Credit cards have evolved from rudimentary, bulky metal plates to the sleek pieces of plastic we carry in our wallets today – and it’s easy to forget that there is a story behind the ease with which we now pay for goods and services thanks to credit cards. What’s a charge plate? What was a knuckle-buster? When was the first “real” credit card available? Read on to find out the history of credit cards.
While we use them every day for small and large purchases alike, the history of credit cards is often overlooked. The credit card has become a mainstay in the global economy, allowing consumers to buy now and pay later with a line of credit that eliminates the need to carry cash or other currency. Since its humble beginnings, the concept of credit and lending has advanced to become the credit card we all know today – “paying with plastic” is, in fact, so common that U.S. credit card debt topped more than $4 trillion in December of 2018, and as of 2018 Experian estimates that the average American adult carries $6,506 in personal credit card debt. The credit card has evolved considerably over the last few decades, particularly with the introduction of digital wallets. The wide variety of credit cards available in today’s financial market, along with the convenience it affords consumers who want to make large purchases without breaking the bank, has seen a surge in the popularity of credit cards that makes it easy to forget their early days. Let’s explore the rich history of credit cards.
What Came Before the Credit Card?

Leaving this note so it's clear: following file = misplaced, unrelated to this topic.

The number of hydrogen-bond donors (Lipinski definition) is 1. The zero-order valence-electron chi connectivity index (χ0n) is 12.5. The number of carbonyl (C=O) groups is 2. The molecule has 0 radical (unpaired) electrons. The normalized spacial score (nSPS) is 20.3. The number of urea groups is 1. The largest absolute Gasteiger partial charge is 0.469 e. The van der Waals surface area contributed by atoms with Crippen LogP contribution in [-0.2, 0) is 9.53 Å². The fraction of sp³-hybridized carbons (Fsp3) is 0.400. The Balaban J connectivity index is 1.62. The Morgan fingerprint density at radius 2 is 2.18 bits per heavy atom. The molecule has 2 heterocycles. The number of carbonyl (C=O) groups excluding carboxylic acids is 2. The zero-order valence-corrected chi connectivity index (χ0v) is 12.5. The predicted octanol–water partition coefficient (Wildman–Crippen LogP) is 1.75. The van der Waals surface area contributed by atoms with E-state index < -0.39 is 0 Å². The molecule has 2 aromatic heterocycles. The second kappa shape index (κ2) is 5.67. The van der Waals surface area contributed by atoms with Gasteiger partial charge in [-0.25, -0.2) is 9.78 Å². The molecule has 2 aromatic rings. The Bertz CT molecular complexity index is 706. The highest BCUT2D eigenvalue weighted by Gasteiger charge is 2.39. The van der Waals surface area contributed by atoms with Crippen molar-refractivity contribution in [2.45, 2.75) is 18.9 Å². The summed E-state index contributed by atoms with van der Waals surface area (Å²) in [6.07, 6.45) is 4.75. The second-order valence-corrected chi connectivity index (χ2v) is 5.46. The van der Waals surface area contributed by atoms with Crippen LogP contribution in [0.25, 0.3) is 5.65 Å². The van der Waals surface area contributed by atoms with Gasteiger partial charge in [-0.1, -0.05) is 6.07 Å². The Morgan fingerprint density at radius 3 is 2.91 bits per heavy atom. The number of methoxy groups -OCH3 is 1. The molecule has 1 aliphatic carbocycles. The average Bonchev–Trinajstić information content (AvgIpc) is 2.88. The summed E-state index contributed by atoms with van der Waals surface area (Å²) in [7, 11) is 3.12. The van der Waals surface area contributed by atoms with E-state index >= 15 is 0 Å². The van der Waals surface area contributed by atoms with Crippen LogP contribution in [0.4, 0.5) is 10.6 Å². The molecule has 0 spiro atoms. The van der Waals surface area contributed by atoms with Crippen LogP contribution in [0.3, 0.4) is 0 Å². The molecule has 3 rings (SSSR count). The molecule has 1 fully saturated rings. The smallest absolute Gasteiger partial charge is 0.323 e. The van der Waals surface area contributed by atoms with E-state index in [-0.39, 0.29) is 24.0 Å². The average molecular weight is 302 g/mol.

The concept of currency – a means of exchange for goods and services that dates back as far as recorded history goes – has evolved from the exchange of cattle and camels to the money we know today – dollar bills, pound coins, the Euro, and most recently, digital currency. Currency has taken some truly fascinating steps throughout history: At various stages, people have exchanged items ranging from seashells to beaver pelts, stringed wampum beads to foodstuffs, and even farm animals. A common theme throughout history has been the exchange of precious metals and stones like gold, silver, diamonds, opals and more, for goods and services; precious metals were seen as opulent and were difficult to obtain – a rarity which lent them more value in society’s eyes. In fact, entire empires were built around gold, and in some cases entire continents were explored and conquered in a search for gold, silver and the like. The first iteration of monetary currency that replaced the use of items for barter was the minted coin, which is believed to have originated in Lydia, an area that is now part of Turkey, in 600 B.C. Currency eventually evolved from coins into printed banknotes, and lending evolved to match it. Carrying currency was, and can still be, dangerous – the value assigned to these items meant that carrying them could put you at risk from thieves, bandits and even corrupt officials. Banks were formed as a means to help protect money, as carrying around a lot of wealth was impractical due to the dangers associated with it. Currency helped to encourage international commerce, especially after the introduction of the Florin around 1250 A.D. – a gold coin minted in Florence that was widely accepted across Europe until Marco Polo introduced the concept of paper money from his travels. Throughout this time-frame, it has been documented that there were lenders, and the earliest pawnbrokers date back more than 3,000 years to ancient Greece and Rome. As such, people have engaged in credit-like transactions for centuries, with examples of credit systems going back to Babylon and the Code of Hammurabi – a set of laws that established, among other things, rules for loaning and paying back money as well as how interest could be charged.